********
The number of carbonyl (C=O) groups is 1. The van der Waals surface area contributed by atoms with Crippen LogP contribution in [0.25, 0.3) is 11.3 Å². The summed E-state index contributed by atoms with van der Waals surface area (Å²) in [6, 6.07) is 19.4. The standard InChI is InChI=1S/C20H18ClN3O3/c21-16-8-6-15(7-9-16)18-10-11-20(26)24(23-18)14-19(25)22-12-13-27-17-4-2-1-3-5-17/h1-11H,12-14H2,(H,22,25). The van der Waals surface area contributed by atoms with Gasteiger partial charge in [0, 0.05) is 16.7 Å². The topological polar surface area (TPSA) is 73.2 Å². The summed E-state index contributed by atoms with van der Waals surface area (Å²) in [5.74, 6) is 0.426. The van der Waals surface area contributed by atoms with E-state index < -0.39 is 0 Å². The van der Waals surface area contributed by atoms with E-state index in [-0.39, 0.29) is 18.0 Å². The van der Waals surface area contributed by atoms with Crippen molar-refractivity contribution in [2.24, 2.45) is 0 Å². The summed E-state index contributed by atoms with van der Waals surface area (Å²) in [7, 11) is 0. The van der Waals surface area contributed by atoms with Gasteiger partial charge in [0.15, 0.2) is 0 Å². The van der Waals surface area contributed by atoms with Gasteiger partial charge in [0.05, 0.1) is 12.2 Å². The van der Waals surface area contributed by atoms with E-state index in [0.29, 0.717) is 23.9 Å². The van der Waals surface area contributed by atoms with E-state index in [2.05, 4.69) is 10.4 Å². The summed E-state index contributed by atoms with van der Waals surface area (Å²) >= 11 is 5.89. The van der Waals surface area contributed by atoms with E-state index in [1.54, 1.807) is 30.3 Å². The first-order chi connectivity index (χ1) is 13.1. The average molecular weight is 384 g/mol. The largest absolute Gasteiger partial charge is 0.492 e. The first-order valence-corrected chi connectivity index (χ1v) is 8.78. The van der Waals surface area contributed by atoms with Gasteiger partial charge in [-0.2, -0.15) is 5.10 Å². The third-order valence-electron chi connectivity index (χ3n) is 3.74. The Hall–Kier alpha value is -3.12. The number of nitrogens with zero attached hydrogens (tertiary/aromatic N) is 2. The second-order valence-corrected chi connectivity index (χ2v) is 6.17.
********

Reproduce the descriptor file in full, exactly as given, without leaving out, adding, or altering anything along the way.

The number of carbonyl (C=O) groups is 1. The van der Waals surface area contributed by atoms with Crippen LogP contribution in [0.25, 0.3) is 11.3 Å². The summed E-state index contributed by atoms with van der Waals surface area (Å²) in [6, 6.07) is 19.4. The standard InChI is InChI=1S/C20H18ClN3O3/c21-16-8-6-15(7-9-16)18-10-11-20(26)24(23-18)14-19(25)22-12-13-27-17-4-2-1-3-5-17/h1-11H,12-14H2,(H,22,25). The van der Waals surface area contributed by atoms with Gasteiger partial charge in [0, 0.05) is 16.7 Å². The topological polar surface area (TPSA) is 73.2 Å². The summed E-state index contributed by atoms with van der Waals surface area (Å²) in [5.74, 6) is 0.426. The van der Waals surface area contributed by atoms with E-state index < -0.39 is 0 Å². The van der Waals surface area contributed by atoms with E-state index in [-0.39, 0.29) is 18.0 Å². The van der Waals surface area contributed by atoms with Crippen molar-refractivity contribution in [2.24, 2.45) is 0 Å². The summed E-state index contributed by atoms with van der Waals surface area (Å²) in [7, 11) is 0. The van der Waals surface area contributed by atoms with Gasteiger partial charge in [0.15, 0.2) is 0 Å². The van der Waals surface area contributed by atoms with Gasteiger partial charge in [0.05, 0.1) is 12.2 Å². The van der Waals surface area contributed by atoms with E-state index in [0.29, 0.717) is 23.9 Å². The van der Waals surface area contributed by atoms with E-state index in [2.05, 4.69) is 10.4 Å². The summed E-state index contributed by atoms with van der Waals surface area (Å²) >= 11 is 5.89. The van der Waals surface area contributed by atoms with E-state index in [1.54, 1.807) is 30.3 Å². The first-order chi connectivity index (χ1) is 13.1. The average molecular weight is 384 g/mol. The largest absolute Gasteiger partial charge is 0.492 e. The first-order valence-corrected chi connectivity index (χ1v) is 8.78. The van der Waals surface area contributed by atoms with Gasteiger partial charge in [-0.2, -0.15) is 5.10 Å². The third-order valence-electron chi connectivity index (χ3n) is 3.74. The Hall–Kier alpha value is -3.12. The number of nitrogens with zero attached hydrogens (tertiary/aromatic N) is 2. The second-order valence-corrected chi connectivity index (χ2v) is 6.17.